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Title: The influence of ice rubble on sea ice friction
Author: Scourfield, Sally Jane
ISNI:       0000 0004 8500 4050
Awarding Body: UCL (University College London)
Current Institution: University College London (University of London)
Date of Award: 2019
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A thorough understanding of sea ice friction is important when considering the overall dynamics of Arctic sea ice cover, since friction is the main energy sink at pressure ridges (geophysical-scale shear zones) which extend through it. It is also required for the safe implementation of various Arctic engineering activities and compliance codes, where interaction between sea ice and arti cial structures is unavoidable. Deformation of the ice cover in these scenarios often produces ice rubble at the sliding interfaces. This thesis presents an investigation into the nature of sliding of sea ice against sea ice, where ice rubble gouge separates the sliding surfaces. Particular emphasis is placed on exploring the rate dependence and memory e ects of friction, and within this the e ects of rubble gouge angularity are explored. To this end, a series of double direct shear experiments were conducted: on the metre scale during eld experiments in Svalbard and in the ice tank at the Hamburg Ship Model Basin (HSVA); and on the centimetre scale in UCL Ice Physics Laboratory. Velocity-stepped experiments were performed between 10 4 and 10 1 ms 1, which are comparable to slip velocities in Arctic sea ice cover. Slide-hold-slide (SHS) experiments were performed where hold times ranged from 1 second to 18 hours. The experimental results are discussed and compared with similar studies of sea ice sliding in direct contact. The results of SHS tests fall into two regimes - before and after hold times of approximately 104 seconds. In the rst regime the increase in friction is linear but minimal; but in the second regime strengthening increases rapidly, which is attributed to consolidation of rubble and water in the gouge region. A rate-and-state model with two state variables is developed to describe this behaviour. In addition, the velocity dependence of friction in eld and lab experiments is discussed, the di erence in sliding characteristics as a result of changing rubble angularity are described and possible mechanisms discussed; and acoustic emissions recorded during ice tank experiments as a result of brittle fracture during frictional sliding are presented.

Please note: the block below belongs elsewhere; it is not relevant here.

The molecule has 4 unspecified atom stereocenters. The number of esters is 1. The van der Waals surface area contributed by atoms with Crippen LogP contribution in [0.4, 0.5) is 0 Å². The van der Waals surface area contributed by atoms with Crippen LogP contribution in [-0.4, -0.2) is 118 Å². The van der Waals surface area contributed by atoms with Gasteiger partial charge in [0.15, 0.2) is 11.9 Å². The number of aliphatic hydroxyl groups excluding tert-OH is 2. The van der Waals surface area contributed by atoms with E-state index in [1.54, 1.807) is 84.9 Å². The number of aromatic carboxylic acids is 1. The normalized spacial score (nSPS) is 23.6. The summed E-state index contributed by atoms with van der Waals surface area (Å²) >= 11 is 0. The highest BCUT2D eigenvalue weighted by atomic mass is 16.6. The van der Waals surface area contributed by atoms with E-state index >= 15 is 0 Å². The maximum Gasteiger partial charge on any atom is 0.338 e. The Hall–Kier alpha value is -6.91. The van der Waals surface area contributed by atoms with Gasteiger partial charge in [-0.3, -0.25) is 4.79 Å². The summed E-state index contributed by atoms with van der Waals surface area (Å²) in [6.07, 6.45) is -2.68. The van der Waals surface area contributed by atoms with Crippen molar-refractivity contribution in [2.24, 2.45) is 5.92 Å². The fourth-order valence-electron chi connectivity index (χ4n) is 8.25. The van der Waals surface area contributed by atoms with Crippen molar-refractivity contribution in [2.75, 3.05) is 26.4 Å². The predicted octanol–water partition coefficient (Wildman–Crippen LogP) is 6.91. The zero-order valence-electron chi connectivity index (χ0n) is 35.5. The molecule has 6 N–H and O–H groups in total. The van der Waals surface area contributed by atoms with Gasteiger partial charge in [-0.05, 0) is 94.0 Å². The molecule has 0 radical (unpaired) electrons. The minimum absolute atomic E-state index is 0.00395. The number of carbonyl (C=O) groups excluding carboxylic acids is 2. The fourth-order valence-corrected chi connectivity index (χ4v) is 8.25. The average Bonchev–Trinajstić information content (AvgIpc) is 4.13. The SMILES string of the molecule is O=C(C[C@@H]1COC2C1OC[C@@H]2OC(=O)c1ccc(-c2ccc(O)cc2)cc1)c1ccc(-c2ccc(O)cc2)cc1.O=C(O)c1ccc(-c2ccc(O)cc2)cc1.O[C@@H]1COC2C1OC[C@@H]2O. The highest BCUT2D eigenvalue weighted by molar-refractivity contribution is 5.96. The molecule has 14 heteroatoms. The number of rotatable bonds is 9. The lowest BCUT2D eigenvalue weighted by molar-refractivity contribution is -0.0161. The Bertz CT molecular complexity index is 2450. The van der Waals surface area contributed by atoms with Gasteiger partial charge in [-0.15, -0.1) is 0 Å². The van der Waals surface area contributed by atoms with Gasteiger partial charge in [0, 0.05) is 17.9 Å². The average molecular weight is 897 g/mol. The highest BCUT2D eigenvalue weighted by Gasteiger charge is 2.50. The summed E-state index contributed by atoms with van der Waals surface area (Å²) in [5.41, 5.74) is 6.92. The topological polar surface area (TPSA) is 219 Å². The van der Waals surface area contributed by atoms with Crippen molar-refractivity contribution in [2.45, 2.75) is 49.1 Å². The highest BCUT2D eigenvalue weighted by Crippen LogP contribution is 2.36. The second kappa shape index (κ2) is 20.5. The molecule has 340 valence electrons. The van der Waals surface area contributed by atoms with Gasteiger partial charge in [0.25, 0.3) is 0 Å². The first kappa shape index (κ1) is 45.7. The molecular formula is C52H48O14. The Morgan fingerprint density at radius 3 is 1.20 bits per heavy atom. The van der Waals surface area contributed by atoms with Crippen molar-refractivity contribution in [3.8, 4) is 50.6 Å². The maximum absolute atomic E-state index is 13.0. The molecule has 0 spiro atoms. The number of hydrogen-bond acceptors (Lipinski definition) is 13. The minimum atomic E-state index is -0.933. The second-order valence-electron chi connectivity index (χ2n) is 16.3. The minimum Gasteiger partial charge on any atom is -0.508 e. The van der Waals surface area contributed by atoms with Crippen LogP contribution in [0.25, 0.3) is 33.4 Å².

Supervisor: Not available Sponsor: Not available
Qualification Name: Thesis (Ph.D.) Qualification Level: Doctoral
EThOS ID:  DOI: Not available